Thursday, October 25, 2012

Perusing Dictionary definitions

I am always having to answer to the fact that "The Dictionary" conflates "anarchy" with "chaos", "destruction", and "disorder".  Or presumably negative concepts to that effect.  And I am not often believed outside the anarchist "community".

People don't seem to like it when I point out that dictionary definitions can be wrong due to common usage being incorrect- eventually if enough people use the word in the wrong way, the dictionary reflects that error.

Such is the case with "anarchy".

Several times I have been asked to give one example of another word that has suffered the same fate, and until now I haven't been able to.

That's right- I said "until now".

I have found another word that the dictionary says means two opposite things.  One word is said to mean both "to examine or consider with attention and in detail" and "to look over or through in a casual or cursory manner".

If you do one, you are not doing the other.  The word is "peruse".

Dictionaries are not infallible, and are subject to accidental errors and intentional manipulation.



  1. I like "Autarchy" vs. "Anarchy". It means "self rule" versus "without ruler". See

  2. But when I have used that, people have pointed out that you can't really "rule" yourself, since that is voluntary, not coercive.

    No matter what word you use, someone will object, so I embrace the word that upsets them the most.

  3. Just call the concept "un-governed" or something. Trying to explain the actual meaning of the term "anarchy" to every one you talk politics with is a massive time waster. That has been my experience anyhow.

  4. I don't bother explaining most of the time. I'll just say "...or whatever you wanna call it when you don't try to control other people and you take responsibility for yourself". Or I'll use whichever description I think will work best in that particular situation.

  5. How about "moot" as in "the point is moot". In any argument/discussion anymore, it is used to nullify the validity of any given point but the word had its European origins in the word "meet"--Ie, a point on which a meeting might be called to discuss a given point's relevance/merit etc.

    No one really pays much attention to definition 2 or 3 of a given word especially when the word--as in the case of anarchy--can have a profound job security impact on the looting class. No sir, those definitions are ALL SCARY--to keep the sheep in the "shear me" line.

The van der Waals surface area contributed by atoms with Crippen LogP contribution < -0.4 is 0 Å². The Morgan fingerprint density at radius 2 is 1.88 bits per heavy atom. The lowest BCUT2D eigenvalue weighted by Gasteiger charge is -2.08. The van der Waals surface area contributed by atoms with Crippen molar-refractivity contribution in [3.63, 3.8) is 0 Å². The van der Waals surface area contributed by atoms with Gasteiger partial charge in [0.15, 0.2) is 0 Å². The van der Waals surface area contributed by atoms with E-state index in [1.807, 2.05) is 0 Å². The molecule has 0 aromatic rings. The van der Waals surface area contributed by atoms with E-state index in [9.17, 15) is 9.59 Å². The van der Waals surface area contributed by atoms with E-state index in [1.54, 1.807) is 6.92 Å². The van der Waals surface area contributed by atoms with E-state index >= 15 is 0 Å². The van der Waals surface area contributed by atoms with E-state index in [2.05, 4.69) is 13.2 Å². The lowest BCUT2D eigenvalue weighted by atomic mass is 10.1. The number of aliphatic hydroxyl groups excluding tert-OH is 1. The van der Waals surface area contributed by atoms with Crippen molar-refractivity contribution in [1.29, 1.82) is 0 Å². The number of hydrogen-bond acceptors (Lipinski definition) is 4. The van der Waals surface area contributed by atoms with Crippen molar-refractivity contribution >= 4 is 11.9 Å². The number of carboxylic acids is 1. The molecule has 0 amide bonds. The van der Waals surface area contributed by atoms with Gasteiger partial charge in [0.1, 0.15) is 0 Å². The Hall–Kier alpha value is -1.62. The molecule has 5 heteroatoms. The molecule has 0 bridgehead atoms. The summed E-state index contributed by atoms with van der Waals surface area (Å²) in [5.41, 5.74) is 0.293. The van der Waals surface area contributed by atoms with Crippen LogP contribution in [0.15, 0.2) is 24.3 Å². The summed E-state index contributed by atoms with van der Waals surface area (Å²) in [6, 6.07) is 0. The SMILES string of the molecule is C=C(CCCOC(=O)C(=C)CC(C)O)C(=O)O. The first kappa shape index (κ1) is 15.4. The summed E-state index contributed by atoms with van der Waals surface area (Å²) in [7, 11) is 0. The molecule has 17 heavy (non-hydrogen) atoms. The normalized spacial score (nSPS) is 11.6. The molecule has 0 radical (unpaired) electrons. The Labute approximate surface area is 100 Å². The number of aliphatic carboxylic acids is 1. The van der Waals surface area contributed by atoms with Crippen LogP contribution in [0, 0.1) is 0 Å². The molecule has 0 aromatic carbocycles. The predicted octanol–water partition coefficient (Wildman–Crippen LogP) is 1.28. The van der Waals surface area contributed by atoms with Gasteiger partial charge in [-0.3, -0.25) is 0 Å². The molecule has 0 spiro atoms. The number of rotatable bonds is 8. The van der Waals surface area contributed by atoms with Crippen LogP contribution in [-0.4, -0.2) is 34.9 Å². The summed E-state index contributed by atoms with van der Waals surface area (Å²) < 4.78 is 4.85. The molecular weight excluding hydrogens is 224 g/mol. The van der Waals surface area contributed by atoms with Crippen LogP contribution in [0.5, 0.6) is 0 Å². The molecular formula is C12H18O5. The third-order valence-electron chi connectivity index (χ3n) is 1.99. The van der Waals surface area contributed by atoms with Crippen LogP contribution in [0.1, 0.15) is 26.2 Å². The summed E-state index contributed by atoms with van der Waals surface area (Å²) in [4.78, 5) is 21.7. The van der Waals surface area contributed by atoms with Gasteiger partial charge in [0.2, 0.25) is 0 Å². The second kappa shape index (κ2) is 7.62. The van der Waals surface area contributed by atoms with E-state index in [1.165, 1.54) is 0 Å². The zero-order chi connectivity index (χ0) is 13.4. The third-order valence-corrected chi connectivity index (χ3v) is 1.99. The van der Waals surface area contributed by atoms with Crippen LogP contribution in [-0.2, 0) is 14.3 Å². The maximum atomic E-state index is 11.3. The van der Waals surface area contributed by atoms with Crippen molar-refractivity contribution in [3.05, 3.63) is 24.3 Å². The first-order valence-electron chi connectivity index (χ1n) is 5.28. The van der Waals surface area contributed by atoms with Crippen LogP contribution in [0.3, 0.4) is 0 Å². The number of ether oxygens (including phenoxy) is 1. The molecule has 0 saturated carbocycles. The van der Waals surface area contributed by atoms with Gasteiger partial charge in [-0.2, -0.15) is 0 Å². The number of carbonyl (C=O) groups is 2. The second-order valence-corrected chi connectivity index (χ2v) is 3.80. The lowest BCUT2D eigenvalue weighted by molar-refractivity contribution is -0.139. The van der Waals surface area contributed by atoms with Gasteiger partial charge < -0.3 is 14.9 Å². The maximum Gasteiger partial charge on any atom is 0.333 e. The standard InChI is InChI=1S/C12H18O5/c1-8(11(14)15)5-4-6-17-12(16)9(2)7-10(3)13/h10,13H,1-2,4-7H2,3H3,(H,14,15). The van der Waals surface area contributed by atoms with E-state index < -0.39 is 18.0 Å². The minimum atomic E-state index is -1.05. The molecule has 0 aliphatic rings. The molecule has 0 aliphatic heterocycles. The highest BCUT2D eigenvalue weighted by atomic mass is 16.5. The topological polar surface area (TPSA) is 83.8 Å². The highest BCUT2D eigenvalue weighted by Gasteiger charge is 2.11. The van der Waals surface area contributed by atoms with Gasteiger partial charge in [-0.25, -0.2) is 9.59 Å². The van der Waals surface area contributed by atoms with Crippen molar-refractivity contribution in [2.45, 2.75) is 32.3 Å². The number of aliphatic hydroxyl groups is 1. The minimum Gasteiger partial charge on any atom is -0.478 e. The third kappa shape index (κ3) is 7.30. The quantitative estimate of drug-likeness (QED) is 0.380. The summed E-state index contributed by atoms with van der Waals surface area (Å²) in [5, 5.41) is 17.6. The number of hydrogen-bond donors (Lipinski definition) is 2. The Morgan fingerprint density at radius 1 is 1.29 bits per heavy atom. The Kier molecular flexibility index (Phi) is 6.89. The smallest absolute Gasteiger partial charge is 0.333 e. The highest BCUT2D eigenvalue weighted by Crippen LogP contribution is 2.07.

Another favorite: Liberal. Calling oneself Liberal when your agenda has no roots in Liberty whatsoever is pretty damned clever, you have to admit. You gotta hand it to the Statists of ALL "parties" when it comes to the effective use of misnomers in this country. Then again, if car salesmen could "educate" THEIR "customers" we wouldn't be bailing out GM.

    Hey...if you're wearing a tie and holding a gun, it's not'!

    Here's a riff on 'cognitive dissonance' for you: "comical dissonance": when the "PTB" doesn't realize how laughably transparent their BS truly is to the obstinate free thinker.

    "Just keep 'em asking the wrong questions and it doesn't matter what your answers are".

    My point is: call them on their BS--whatever their governmental allegiance may be. IE: "I'm a "little r republican". No. You sir, are a STATIST.

    There is Power in words--and they don't own that power unless you let them and when you do, the "marketplace of ideas" starts looking like a Dollar General.

  6. Look up "income" in an early 20th century dictionary. The definition refers only to the profit of a business or corporation. Compare that to now. Just one more example.

  7. The error is that most people think dictionaries are PREscriptive---that a word means what the dictionary says. But of course, since meaning can only arise in an individual mind, dictionaries are only DEscriptive---a good one will summarize common historical meanings. So naturally it brings in whatever errors have been associated with the concept, like "anarchy" or even clearer IMO, "morality," most commonly associated with how we interact with others, as opposed to how we make our own choices.

    "Livid" is a classic one for a word that's switched. Most people picture "livid with anger" as being beet red and bursting, when historically it meant the opposite..."ashen" or "pale."

    And then of course, there's the great one in your current post---"shall not be infringed" now means "shall be infringed." But that dovetails nicely with "freedom" now meaning "slavery."